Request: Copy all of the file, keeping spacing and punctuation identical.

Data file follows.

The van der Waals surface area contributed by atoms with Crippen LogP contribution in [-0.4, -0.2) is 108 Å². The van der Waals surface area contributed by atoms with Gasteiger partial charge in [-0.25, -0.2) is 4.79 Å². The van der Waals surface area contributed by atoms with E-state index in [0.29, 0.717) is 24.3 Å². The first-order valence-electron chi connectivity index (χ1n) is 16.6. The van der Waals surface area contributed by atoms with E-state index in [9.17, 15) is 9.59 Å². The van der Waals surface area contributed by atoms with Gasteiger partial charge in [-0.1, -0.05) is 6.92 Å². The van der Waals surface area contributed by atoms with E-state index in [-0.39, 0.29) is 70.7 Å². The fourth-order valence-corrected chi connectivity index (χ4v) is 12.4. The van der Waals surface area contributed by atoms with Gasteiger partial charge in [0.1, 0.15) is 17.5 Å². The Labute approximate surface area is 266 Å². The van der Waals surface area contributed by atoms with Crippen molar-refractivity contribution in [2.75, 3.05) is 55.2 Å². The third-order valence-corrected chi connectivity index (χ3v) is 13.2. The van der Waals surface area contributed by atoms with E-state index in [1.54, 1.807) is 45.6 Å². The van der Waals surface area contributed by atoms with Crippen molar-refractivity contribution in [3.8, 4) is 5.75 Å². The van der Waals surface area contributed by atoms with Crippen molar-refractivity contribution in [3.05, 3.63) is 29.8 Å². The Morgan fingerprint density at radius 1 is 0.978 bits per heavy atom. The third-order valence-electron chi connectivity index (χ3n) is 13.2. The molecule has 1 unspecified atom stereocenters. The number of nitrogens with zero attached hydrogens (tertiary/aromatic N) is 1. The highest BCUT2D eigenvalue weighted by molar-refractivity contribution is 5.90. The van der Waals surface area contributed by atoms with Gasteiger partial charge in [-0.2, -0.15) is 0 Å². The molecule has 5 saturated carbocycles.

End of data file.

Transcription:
The van der Waals surface area contributed by atoms with Crippen LogP contribution in [-0.4, -0.2) is 108 Å². The van der Waals surface area contributed by atoms with Gasteiger partial charge in [-0.25, -0.2) is 4.79 Å². The van der Waals surface area contributed by atoms with E-state index in [0.29, 0.717) is 24.3 Å². The first-order valence-electron chi connectivity index (χ1n) is 16.6. The van der Waals surface area contributed by atoms with E-state index in [9.17, 15) is 9.59 Å². The van der Waals surface area contributed by atoms with Gasteiger partial charge in [-0.1, -0.05) is 6.92 Å². The van der Waals surface area contributed by atoms with E-state index in [-0.39, 0.29) is 70.7 Å². The fourth-order valence-corrected chi connectivity index (χ4v) is 12.4. The van der Waals surface area contributed by atoms with Gasteiger partial charge in [0.1, 0.15) is 17.5 Å². The Labute approximate surface area is 266 Å². The van der Waals surface area contributed by atoms with Crippen molar-refractivity contribution in [2.75, 3.05) is 55.2 Å². The third-order valence-corrected chi connectivity index (χ3v) is 13.2. The van der Waals surface area contributed by atoms with E-state index in [1.54, 1.807) is 45.6 Å². The van der Waals surface area contributed by atoms with Crippen molar-refractivity contribution in [3.8, 4) is 5.75 Å². The van der Waals surface area contributed by atoms with Crippen molar-refractivity contribution in [3.05, 3.63) is 29.8 Å². The Morgan fingerprint density at radius 1 is 0.978 bits per heavy atom. The third-order valence-electron chi connectivity index (χ3n) is 13.2. The molecule has 1 unspecified atom stereocenters. The number of nitrogens with zero attached hydrogens (tertiary/aromatic N) is 1. The highest BCUT2D eigenvalue weighted by molar-refractivity contribution is 5.90. The van der Waals surface area contributed by atoms with Gasteiger partial charge in [-0.2, -0.15) is 0 Å². The molecule has 5 saturated carbocycles.